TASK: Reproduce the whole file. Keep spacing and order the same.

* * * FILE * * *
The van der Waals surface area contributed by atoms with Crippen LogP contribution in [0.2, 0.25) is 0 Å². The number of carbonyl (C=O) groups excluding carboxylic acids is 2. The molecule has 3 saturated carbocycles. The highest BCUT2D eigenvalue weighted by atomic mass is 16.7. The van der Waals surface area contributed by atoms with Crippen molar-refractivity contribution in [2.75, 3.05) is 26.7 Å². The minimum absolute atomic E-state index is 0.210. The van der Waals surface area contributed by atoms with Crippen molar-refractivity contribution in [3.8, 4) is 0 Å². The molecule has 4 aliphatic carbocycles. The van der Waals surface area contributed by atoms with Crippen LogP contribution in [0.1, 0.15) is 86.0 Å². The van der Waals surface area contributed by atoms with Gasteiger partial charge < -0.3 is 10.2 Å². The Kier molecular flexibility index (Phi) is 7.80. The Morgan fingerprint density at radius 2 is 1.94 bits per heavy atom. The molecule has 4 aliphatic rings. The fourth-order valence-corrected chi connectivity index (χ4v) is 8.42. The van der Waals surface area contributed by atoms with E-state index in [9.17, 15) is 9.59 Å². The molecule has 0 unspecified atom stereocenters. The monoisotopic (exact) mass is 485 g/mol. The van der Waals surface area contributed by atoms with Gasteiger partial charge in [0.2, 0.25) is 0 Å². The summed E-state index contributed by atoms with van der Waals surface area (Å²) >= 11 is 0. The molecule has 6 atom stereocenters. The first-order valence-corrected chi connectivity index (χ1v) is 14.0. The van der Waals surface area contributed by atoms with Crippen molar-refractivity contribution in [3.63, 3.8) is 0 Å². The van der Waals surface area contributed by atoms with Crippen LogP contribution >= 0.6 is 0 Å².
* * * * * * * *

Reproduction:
The van der Waals surface area contributed by atoms with Crippen LogP contribution in [0.2, 0.25) is 0 Å². The number of carbonyl (C=O) groups excluding carboxylic acids is 2. The molecule has 3 saturated carbocycles. The highest BCUT2D eigenvalue weighted by atomic mass is 16.7. The van der Waals surface area contributed by atoms with Crippen molar-refractivity contribution in [2.75, 3.05) is 26.7 Å². The minimum absolute atomic E-state index is 0.210. The van der Waals surface area contributed by atoms with Crippen molar-refractivity contribution in [3.8, 4) is 0 Å². The molecule has 4 aliphatic carbocycles. The van der Waals surface area contributed by atoms with Crippen LogP contribution in [0.1, 0.15) is 86.0 Å². The van der Waals surface area contributed by atoms with Gasteiger partial charge < -0.3 is 10.2 Å². The Kier molecular flexibility index (Phi) is 7.80. The Morgan fingerprint density at radius 2 is 1.94 bits per heavy atom. The molecule has 4 aliphatic rings. The fourth-order valence-corrected chi connectivity index (χ4v) is 8.42. The van der Waals surface area contributed by atoms with E-state index in [9.17, 15) is 9.59 Å². The molecule has 0 unspecified atom stereocenters. The monoisotopic (exact) mass is 485 g/mol. The van der Waals surface area contributed by atoms with Gasteiger partial charge in [0.2, 0.25) is 0 Å². The summed E-state index contributed by atoms with van der Waals surface area (Å²) >= 11 is 0. The molecule has 6 atom stereocenters. The first-order valence-corrected chi connectivity index (χ1v) is 14.0. The van der Waals surface area contributed by atoms with Crippen molar-refractivity contribution in [3.63, 3.8) is 0 Å². The van der Waals surface area contributed by atoms with Crippen LogP contribution >= 0.6 is 0 Å².